Lewis alleged that her firing was harsher treatment than her comparators received. The first comparator was a white man who failed the “balance” portion of a physical-fitness test and was given 90 days of unpaid administrative leave to remedy the conditions that caused him to fail. He later retook and passed the test within the 90-day period and returned to work. The second was a white man who failed an “agility” test and was also placed on unpaid administrative leave for 90 days. He was offered and ultimately declined a different position, but in the end, he was terminated after 449 days on unpaid administrative leave after negotiations with the City regarding his disability status failed.
The full Eleventh Circuit, in reversing the panel decision to the contrary (and subject to a 68 page dissent) that Lewis’ comparators were not “similarly situated in all material respects.” Lewis and her alleged comparators were not placed on leave pursuant to the same policy provision. They were not disciplined in temporal proximity, since Lewis had been disciplined years earlier. Finally, the conditions underlying their leave were not similar enough.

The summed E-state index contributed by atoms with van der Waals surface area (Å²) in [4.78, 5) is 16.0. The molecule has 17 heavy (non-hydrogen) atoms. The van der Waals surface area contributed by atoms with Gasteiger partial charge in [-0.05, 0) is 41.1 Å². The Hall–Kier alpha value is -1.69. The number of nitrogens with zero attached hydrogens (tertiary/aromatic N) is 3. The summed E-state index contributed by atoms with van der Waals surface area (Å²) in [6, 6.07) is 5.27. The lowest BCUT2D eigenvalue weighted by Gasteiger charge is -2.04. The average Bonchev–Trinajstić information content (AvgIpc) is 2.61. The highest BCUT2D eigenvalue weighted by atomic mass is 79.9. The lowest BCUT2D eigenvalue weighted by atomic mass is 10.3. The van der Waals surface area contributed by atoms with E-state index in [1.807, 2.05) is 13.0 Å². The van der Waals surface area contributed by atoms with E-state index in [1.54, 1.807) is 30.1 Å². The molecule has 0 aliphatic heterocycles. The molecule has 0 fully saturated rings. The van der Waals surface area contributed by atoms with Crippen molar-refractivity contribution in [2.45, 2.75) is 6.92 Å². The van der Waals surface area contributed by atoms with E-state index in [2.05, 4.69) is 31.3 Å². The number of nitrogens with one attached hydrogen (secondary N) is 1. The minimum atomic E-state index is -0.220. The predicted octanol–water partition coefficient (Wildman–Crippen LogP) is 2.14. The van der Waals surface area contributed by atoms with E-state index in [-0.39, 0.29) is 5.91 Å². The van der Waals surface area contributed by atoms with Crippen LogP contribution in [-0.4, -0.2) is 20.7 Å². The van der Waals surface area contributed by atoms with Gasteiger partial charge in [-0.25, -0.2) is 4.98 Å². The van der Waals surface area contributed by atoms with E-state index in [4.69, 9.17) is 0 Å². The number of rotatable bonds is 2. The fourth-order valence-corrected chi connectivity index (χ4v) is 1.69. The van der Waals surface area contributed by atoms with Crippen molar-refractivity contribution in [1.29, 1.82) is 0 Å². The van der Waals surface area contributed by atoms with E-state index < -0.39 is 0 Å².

In practice, “similarly situated in all material respects” appears to slightly relax the standard for a plaintiff but still largely favors the employer / governmental entity defendant. The plain language of the new standard reduces the plaintiff’s burden in one aspect in that the comparators do not have to be “identical” in all respects. However, requiring that the comparators be “similarly situated in all material respects” —but raises the burden in another— from “relevant” to “material” respects. It is worth noting that, as the facts were presented in the opinion, Lewis did not seem to be a particularly close case because there were several obvious differences between Lewis and the comparators such that her case would likely have failed anyhow. Still, now that the Eleventh Circuit has reset the comparator standard, governmental entities and employers should incorporate the new language into their decision-making processes, and practitioners should be aware of the change in order to present their arguments in the strongest light.